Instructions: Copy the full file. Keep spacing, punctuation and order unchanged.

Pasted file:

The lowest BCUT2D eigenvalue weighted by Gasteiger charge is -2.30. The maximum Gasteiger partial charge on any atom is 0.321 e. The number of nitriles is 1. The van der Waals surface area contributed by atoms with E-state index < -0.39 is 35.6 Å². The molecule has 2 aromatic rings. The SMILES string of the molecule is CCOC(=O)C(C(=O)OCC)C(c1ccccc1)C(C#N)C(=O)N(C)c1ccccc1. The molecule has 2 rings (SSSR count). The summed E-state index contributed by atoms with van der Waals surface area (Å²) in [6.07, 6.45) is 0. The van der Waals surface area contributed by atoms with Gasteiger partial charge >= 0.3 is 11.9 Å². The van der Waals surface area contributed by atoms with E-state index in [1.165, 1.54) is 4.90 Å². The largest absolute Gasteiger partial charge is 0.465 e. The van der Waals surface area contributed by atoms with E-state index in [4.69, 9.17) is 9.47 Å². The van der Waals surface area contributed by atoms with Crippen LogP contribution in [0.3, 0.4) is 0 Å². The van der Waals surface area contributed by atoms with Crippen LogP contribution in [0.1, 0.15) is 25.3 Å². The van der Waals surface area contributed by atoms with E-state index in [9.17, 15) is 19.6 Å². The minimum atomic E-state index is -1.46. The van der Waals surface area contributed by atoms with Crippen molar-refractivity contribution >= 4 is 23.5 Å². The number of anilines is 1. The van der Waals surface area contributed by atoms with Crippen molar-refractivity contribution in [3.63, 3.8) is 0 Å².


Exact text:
The lowest BCUT2D eigenvalue weighted by Gasteiger charge is -2.30. The maximum Gasteiger partial charge on any atom is 0.321 e. The number of nitriles is 1. The van der Waals surface area contributed by atoms with E-state index < -0.39 is 35.6 Å². The molecule has 2 aromatic rings. The SMILES string of the molecule is CCOC(=O)C(C(=O)OCC)C(c1ccccc1)C(C#N)C(=O)N(C)c1ccccc1. The molecule has 2 rings (SSSR count). The summed E-state index contributed by atoms with van der Waals surface area (Å²) in [6.07, 6.45) is 0. The van der Waals surface area contributed by atoms with Gasteiger partial charge >= 0.3 is 11.9 Å². The van der Waals surface area contributed by atoms with E-state index in [1.165, 1.54) is 4.90 Å². The largest absolute Gasteiger partial charge is 0.465 e. The van der Waals surface area contributed by atoms with E-state index in [4.69, 9.17) is 9.47 Å². The van der Waals surface area contributed by atoms with Crippen LogP contribution in [0.3, 0.4) is 0 Å². The van der Waals surface area contributed by atoms with Crippen LogP contribution in [0.1, 0.15) is 25.3 Å². The van der Waals surface area contributed by atoms with E-state index in [9.17, 15) is 19.6 Å². The minimum atomic E-state index is -1.46. The van der Waals surface area contributed by atoms with Crippen molar-refractivity contribution >= 4 is 23.5 Å². The number of anilines is 1. The van der Waals surface area contributed by atoms with Crippen molar-refractivity contribution in [3.63, 3.8) is 0 Å².